Rendering an otherwise tough pork shoulder into fall-apart bliss through hours upon hours of slow, low-temperature cooking is one way to elevate the humble to the exalted.
Pulled pork in this hemisphere is a direct result of cultural interplay between the native populations in the Americas and the Spanish who brought European culture to the New World. Its most direct precedent is the native slow-roasted pork dish called barbacoa.
Cuts to Use
The most common cut for making pulled pork is the pork shoulder. In some cases the whole shoulder, which includes the butt and the shank, is used. In championship barbecue circles, however, the most common cut is just the top part of the shoulder known as the Boston butt.
Pork from Berkshire and heritage-breed pigs have considerably more marbling than commodity, supermarket pork. This is an important consideration because that inter-layered fat will render while cooking and essentially baste the butt from the inside as it cooks.
Most would agree that using a bone-in butt produces a better tasting result. When cooked to the proper temperature, the blade bone should just slip out or even fall out on its own.
The butt is preferred because it is a relatively inexpensive cut that has firm tasty flesh with ample ripples of fat that will render while the roast smokes and smolders over an aromatic fire infused with hickory-wood smoke. Combining a fruit wood like apple, peach, or cherry adds distinctively lighter and sweeter smoky flavor notes.
The biggest step in cooking a pork shoulder for pulled pork is getting the running temperature in your smoker right. The shoulder should require little if any trimming, so prep time is minimal.
Coating the butt with a dry rub is fundamental, but when you do it is a matter of personal taste. Some like to apply a dry rub up to a day before to let the seasonings sink into the meat. On the other hand, some prefer to apply a generous layer of dry rub and put the butt right into the smoker. It’s really up to you.
Mopping a pork butt is the process of applying a thin, usually vinegar-based sauce that will help the butt retain moisture throughout the long hours of cooking in the smoker.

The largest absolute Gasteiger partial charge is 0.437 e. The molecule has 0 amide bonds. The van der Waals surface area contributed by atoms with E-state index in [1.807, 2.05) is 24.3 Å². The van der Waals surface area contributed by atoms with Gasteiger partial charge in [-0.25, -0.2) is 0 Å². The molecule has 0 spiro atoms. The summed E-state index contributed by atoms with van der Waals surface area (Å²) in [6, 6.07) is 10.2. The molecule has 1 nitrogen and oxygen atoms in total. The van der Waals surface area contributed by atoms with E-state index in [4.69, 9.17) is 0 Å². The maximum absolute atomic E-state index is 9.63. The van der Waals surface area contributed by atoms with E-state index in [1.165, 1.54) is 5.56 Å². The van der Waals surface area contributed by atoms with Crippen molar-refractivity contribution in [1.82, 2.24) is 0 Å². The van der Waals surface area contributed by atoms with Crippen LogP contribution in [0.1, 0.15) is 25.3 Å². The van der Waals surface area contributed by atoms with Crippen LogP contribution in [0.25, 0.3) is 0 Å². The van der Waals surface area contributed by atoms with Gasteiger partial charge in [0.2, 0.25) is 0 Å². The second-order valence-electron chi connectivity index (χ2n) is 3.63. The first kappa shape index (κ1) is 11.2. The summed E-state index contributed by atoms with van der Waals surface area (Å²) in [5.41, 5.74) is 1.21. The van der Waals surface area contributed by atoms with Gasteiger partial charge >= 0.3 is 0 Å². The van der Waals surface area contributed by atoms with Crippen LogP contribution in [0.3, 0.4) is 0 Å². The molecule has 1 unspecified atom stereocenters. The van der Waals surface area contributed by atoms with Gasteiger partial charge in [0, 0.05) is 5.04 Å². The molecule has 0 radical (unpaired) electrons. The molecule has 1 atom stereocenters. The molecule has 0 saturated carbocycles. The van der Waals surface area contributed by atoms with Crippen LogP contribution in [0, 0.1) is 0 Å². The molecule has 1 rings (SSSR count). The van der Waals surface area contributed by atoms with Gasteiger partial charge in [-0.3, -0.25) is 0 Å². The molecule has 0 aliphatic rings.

The mop sauce is traditionally applied with a mop, actually a cotton bottle washer. Using a mop helps apply the mopping sauce without disturbing the crispy, crunchy, tasty crust—also called bark—that develops on the outside of the roast as it cooks.
If you are using just the bone-in Boston butt, figure it will weigh about 6 to 7 pounds and will require 1 to 1 ½ hours per pound in the smoker, depending on how hot your running temperature is.
In terms of doneness, you have two options. At 165°F, the pork butt will be done and ready for slicing. The magic happens when the butt reaches an internal temperature of about 190°F. At that temperature, the collagen that holds the shoulder together is heated to the point at which it dissolves. This renders the shoulder tender enough that it can be pulled with ease.
After removing the bone and discarding any unwanted fat, the pork and be shredded, chopped, or pulled using two forks at the same time.
Simply mix the pulled pork with your favorite barbecue sauce and serve with plenty of napkins and your favorite side dishes.
Have you ever made pulled pork from scratch? What’s your favorite type of sauce to serve with it? What type of smoking woods do you use?